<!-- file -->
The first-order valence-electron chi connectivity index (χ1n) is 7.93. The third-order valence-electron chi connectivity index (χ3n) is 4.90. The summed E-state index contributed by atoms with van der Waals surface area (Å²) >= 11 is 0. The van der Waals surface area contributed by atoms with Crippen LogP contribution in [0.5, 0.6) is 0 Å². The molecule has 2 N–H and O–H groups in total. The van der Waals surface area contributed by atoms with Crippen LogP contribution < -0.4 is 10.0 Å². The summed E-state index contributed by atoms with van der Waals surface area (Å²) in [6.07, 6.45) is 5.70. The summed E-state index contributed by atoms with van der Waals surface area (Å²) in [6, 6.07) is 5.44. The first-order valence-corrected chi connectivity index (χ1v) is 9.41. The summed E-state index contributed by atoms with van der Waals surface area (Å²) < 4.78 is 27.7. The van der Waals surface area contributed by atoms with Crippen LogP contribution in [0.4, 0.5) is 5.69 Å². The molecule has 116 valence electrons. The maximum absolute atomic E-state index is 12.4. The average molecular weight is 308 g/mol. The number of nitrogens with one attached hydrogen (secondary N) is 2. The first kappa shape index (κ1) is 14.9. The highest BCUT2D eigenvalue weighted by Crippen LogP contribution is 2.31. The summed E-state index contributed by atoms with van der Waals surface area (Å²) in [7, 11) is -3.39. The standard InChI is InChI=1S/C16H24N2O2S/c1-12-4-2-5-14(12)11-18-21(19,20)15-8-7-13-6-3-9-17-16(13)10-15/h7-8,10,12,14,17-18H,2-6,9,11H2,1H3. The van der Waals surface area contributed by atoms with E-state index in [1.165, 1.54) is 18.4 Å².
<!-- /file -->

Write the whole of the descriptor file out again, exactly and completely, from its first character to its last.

The first-order valence-electron chi connectivity index (χ1n) is 7.93. The third-order valence-electron chi connectivity index (χ3n) is 4.90. The summed E-state index contributed by atoms with van der Waals surface area (Å²) >= 11 is 0. The van der Waals surface area contributed by atoms with Crippen LogP contribution in [0.5, 0.6) is 0 Å². The molecule has 2 N–H and O–H groups in total. The van der Waals surface area contributed by atoms with Crippen LogP contribution < -0.4 is 10.0 Å². The summed E-state index contributed by atoms with van der Waals surface area (Å²) in [6.07, 6.45) is 5.70. The summed E-state index contributed by atoms with van der Waals surface area (Å²) in [6, 6.07) is 5.44. The first-order valence-corrected chi connectivity index (χ1v) is 9.41. The summed E-state index contributed by atoms with van der Waals surface area (Å²) < 4.78 is 27.7. The van der Waals surface area contributed by atoms with Crippen LogP contribution in [0.4, 0.5) is 5.69 Å². The molecule has 116 valence electrons. The maximum absolute atomic E-state index is 12.4. The average molecular weight is 308 g/mol. The number of nitrogens with one attached hydrogen (secondary N) is 2. The first kappa shape index (κ1) is 14.9. The highest BCUT2D eigenvalue weighted by Crippen LogP contribution is 2.31. The summed E-state index contributed by atoms with van der Waals surface area (Å²) in [7, 11) is -3.39. The standard InChI is InChI=1S/C16H24N2O2S/c1-12-4-2-5-14(12)11-18-21(19,20)15-8-7-13-6-3-9-17-16(13)10-15/h7-8,10,12,14,17-18H,2-6,9,11H2,1H3. The van der Waals surface area contributed by atoms with E-state index in [1.165, 1.54) is 18.4 Å².